It may be time to break out the bubbly for the expansion of the New Zealand bubble to Australia, or maybe not.
The bubbly may well have gone flat given the amount of time it has taken to finalise quarantine-free travel for arrivals from Australia.
Opposition parties are quite right in saying that it could have been done a long time ago – about six months ago when Australia started to allow Kiwis entry without quarantine.
But Prime Minister Jacinda Ardern's Cabinet were also right in calculating there was no groundswell here for it to happen very much earlier than now, and many officials this year were preoccupied with two outbreaks and a vaccine roll-out.
The Government won't mind the Opposition parties bleating on about how it should have happened earlier. As soon as something goes wrong with the transtasman bubble, as it inevitably will, the Government will able to claim some immunity in the fact that it took an exceedingly cautious approach to the bubble.
No one could accuse it of acting in haste or of not warning travellers about the risks of being stranded.
Health director-general Dr Ashley Bloomfield has only just signed off on the travel bubble to begin on April 19, but if a state by state approach had been adopted earlier, and a target date set, conditions could also have been met earlier.
Australian Prime Minister Scott Morrison described it as win-win for Australia and New Zealand. But the win may be skewed towards New Zealand families and Australian tourists.
Given that there are many more Kiwis living in Australia than Australians living here, the family reunification opportunities are likely to benefit a great deal more New Zealanders.
That is especially so for low-income earners in Australia who were not able to afford the steep fees charged for managed isolation in New Zealand.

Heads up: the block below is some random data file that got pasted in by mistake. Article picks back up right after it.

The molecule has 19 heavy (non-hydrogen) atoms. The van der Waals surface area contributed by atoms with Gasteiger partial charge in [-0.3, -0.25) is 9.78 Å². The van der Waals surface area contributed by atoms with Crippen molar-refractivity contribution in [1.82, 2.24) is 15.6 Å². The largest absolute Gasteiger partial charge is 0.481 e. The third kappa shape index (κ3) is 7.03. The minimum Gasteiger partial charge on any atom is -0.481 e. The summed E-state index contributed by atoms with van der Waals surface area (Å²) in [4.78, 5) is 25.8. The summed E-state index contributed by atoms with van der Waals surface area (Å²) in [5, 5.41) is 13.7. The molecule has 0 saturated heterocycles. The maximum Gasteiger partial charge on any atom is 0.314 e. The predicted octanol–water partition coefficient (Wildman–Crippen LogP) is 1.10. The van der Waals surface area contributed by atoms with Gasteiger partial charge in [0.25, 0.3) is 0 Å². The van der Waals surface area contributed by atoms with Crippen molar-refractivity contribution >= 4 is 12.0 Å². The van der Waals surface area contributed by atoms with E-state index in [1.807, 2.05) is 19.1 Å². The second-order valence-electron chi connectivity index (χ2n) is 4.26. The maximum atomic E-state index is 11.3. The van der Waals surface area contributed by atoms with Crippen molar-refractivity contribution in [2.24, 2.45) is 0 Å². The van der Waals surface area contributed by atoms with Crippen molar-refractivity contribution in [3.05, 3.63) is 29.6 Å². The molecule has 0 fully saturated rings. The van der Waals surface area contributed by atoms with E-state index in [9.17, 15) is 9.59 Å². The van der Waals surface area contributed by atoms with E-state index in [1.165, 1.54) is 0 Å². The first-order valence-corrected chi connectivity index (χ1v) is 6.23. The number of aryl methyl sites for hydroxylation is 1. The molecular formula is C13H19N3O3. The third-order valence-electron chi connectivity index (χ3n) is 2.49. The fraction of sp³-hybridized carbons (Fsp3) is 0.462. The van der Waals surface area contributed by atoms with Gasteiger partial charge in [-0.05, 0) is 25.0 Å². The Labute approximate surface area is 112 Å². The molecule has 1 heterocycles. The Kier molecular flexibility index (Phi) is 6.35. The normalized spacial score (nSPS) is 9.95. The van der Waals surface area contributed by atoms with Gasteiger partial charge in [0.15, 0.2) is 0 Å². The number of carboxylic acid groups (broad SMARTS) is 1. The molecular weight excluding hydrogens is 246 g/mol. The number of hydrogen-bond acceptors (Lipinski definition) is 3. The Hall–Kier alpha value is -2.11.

In a worst-case scenario, Kiwis visiting relatives in Australia could possibly be required to go into managed isolation on their return if they were caught up in an outbreak. But they would not have to pay for it.
Kiwis stranded in Australia through a suspension of quarantine-free travel are more likely to have someone to stay with than Australian tourists stranded in New Zealand.
Ardern is set to begin a hard sell to potential Australian tourists with media appearances from Wednesday.
She also strongly hinted that Queenstown, which is in a parlous state, will be the venue for an imminent transtasman summit with Morrison.
There will be some disappointment that Ardern did not announce that up to 1300 places a fortnight in managed isolation freed up by the two-way bubble will not be used for reunification of split migrant families or workers in Recognised Seasonal Employer schemes.
But that is still likely to happen to some extent, as hinted by Covid Response Minister Chris Hipkins in interviews after the press conference.
The Government clearly wants to reduce expectations that the transtasman bubble will deliver too much too soon.
It may be time to put the bubbly on ice, but it may be too soon to pop the cork.